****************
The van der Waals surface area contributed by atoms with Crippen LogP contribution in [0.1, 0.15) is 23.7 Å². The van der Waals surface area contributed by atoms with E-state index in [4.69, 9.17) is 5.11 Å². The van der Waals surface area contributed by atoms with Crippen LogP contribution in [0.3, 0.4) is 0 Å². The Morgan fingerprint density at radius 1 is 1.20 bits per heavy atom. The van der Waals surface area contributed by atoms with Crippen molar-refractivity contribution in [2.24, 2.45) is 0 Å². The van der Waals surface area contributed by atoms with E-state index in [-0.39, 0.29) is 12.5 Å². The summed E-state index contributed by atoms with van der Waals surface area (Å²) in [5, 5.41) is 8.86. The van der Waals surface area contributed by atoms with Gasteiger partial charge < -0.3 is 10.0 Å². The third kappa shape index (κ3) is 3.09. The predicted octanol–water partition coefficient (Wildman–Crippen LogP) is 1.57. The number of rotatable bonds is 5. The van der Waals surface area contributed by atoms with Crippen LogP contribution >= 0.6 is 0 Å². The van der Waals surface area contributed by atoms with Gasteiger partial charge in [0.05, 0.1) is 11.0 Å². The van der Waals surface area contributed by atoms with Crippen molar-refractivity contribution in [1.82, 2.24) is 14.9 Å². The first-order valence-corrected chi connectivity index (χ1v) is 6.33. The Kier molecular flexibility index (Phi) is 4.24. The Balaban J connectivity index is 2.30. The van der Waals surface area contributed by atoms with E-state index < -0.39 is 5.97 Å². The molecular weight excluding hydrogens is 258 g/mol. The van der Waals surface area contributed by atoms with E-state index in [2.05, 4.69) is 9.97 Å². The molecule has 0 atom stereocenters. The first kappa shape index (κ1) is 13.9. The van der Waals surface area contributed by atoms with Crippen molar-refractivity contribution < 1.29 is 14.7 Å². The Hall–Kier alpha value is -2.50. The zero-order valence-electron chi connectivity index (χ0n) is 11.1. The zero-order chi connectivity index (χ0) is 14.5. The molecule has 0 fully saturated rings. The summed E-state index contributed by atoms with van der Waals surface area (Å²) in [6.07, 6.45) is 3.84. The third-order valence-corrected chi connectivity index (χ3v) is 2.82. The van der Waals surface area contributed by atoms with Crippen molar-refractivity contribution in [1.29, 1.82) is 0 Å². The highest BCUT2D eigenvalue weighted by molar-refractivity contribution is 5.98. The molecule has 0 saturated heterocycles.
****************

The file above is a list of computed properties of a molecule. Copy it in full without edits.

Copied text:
The van der Waals surface area contributed by atoms with Crippen LogP contribution in [0.1, 0.15) is 23.7 Å². The van der Waals surface area contributed by atoms with E-state index in [4.69, 9.17) is 5.11 Å². The van der Waals surface area contributed by atoms with Crippen LogP contribution in [0.3, 0.4) is 0 Å². The Morgan fingerprint density at radius 1 is 1.20 bits per heavy atom. The van der Waals surface area contributed by atoms with Crippen molar-refractivity contribution in [2.24, 2.45) is 0 Å². The van der Waals surface area contributed by atoms with E-state index in [-0.39, 0.29) is 12.5 Å². The summed E-state index contributed by atoms with van der Waals surface area (Å²) in [5, 5.41) is 8.86. The van der Waals surface area contributed by atoms with Gasteiger partial charge < -0.3 is 10.0 Å². The third kappa shape index (κ3) is 3.09. The predicted octanol–water partition coefficient (Wildman–Crippen LogP) is 1.57. The number of rotatable bonds is 5. The van der Waals surface area contributed by atoms with Crippen LogP contribution >= 0.6 is 0 Å². The van der Waals surface area contributed by atoms with Gasteiger partial charge in [0.05, 0.1) is 11.0 Å². The van der Waals surface area contributed by atoms with Crippen molar-refractivity contribution in [1.82, 2.24) is 14.9 Å². The first-order valence-corrected chi connectivity index (χ1v) is 6.33. The Kier molecular flexibility index (Phi) is 4.24. The Balaban J connectivity index is 2.30. The van der Waals surface area contributed by atoms with E-state index < -0.39 is 5.97 Å². The molecular weight excluding hydrogens is 258 g/mol. The van der Waals surface area contributed by atoms with E-state index in [2.05, 4.69) is 9.97 Å². The molecule has 0 atom stereocenters. The first kappa shape index (κ1) is 13.9. The van der Waals surface area contributed by atoms with Crippen molar-refractivity contribution < 1.29 is 14.7 Å². The Hall–Kier alpha value is -2.50. The zero-order valence-electron chi connectivity index (χ0n) is 11.1. The zero-order chi connectivity index (χ0) is 14.5. The molecule has 0 fully saturated rings. The summed E-state index contributed by atoms with van der Waals surface area (Å²) in [6.07, 6.45) is 3.84. The third-order valence-corrected chi connectivity index (χ3v) is 2.82. The van der Waals surface area contributed by atoms with Crippen molar-refractivity contribution in [1.29, 1.82) is 0 Å². The highest BCUT2D eigenvalue weighted by molar-refractivity contribution is 5.98. The molecule has 0 saturated heterocycles.